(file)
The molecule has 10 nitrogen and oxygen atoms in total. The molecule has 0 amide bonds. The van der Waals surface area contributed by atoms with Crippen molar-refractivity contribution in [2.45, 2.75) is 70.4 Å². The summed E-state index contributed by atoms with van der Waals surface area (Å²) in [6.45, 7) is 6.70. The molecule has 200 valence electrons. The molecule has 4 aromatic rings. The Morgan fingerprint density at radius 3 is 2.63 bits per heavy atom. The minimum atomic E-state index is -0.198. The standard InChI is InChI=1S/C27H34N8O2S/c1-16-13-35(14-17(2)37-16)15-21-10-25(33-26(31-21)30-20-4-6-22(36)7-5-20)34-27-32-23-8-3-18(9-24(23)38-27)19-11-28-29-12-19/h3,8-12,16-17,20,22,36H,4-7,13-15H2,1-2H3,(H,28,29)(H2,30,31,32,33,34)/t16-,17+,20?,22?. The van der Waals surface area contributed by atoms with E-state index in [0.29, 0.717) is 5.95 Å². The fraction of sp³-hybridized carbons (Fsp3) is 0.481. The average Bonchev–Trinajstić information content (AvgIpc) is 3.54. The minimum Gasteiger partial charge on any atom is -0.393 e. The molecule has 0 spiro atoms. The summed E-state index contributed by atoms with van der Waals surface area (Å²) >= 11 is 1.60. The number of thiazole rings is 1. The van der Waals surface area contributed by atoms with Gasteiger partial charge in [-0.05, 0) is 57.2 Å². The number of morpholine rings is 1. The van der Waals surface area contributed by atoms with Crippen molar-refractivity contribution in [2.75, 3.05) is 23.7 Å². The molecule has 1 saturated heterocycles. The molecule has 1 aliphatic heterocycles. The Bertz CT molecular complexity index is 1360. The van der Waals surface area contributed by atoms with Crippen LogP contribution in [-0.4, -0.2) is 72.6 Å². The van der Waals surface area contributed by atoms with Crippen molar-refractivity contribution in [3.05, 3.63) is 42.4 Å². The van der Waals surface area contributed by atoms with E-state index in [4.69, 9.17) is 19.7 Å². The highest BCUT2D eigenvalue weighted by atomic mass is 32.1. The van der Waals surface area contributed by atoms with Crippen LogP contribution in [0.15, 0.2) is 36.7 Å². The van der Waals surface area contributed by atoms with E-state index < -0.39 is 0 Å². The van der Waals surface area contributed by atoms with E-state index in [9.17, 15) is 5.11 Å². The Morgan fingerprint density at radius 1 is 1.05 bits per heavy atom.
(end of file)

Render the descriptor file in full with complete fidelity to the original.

The molecule has 10 nitrogen and oxygen atoms in total. The molecule has 0 amide bonds. The van der Waals surface area contributed by atoms with Crippen molar-refractivity contribution in [2.45, 2.75) is 70.4 Å². The summed E-state index contributed by atoms with van der Waals surface area (Å²) in [6.45, 7) is 6.70. The molecule has 200 valence electrons. The molecule has 4 aromatic rings. The Morgan fingerprint density at radius 3 is 2.63 bits per heavy atom. The minimum atomic E-state index is -0.198. The standard InChI is InChI=1S/C27H34N8O2S/c1-16-13-35(14-17(2)37-16)15-21-10-25(33-26(31-21)30-20-4-6-22(36)7-5-20)34-27-32-23-8-3-18(9-24(23)38-27)19-11-28-29-12-19/h3,8-12,16-17,20,22,36H,4-7,13-15H2,1-2H3,(H,28,29)(H2,30,31,32,33,34)/t16-,17+,20?,22?. The van der Waals surface area contributed by atoms with E-state index in [0.29, 0.717) is 5.95 Å². The fraction of sp³-hybridized carbons (Fsp3) is 0.481. The average Bonchev–Trinajstić information content (AvgIpc) is 3.54. The minimum Gasteiger partial charge on any atom is -0.393 e. The molecule has 0 spiro atoms. The summed E-state index contributed by atoms with van der Waals surface area (Å²) >= 11 is 1.60. The number of thiazole rings is 1. The van der Waals surface area contributed by atoms with Gasteiger partial charge in [-0.05, 0) is 57.2 Å². The number of morpholine rings is 1. The van der Waals surface area contributed by atoms with Crippen molar-refractivity contribution in [2.75, 3.05) is 23.7 Å². The molecule has 1 saturated heterocycles. The molecule has 1 aliphatic heterocycles. The Bertz CT molecular complexity index is 1360. The van der Waals surface area contributed by atoms with Crippen LogP contribution in [-0.4, -0.2) is 72.6 Å². The van der Waals surface area contributed by atoms with Crippen molar-refractivity contribution in [3.05, 3.63) is 42.4 Å². The van der Waals surface area contributed by atoms with E-state index in [4.69, 9.17) is 19.7 Å². The highest BCUT2D eigenvalue weighted by atomic mass is 32.1. The van der Waals surface area contributed by atoms with Crippen LogP contribution in [0.15, 0.2) is 36.7 Å². The van der Waals surface area contributed by atoms with E-state index < -0.39 is 0 Å². The van der Waals surface area contributed by atoms with E-state index in [9.17, 15) is 5.11 Å². The Morgan fingerprint density at radius 1 is 1.05 bits per heavy atom.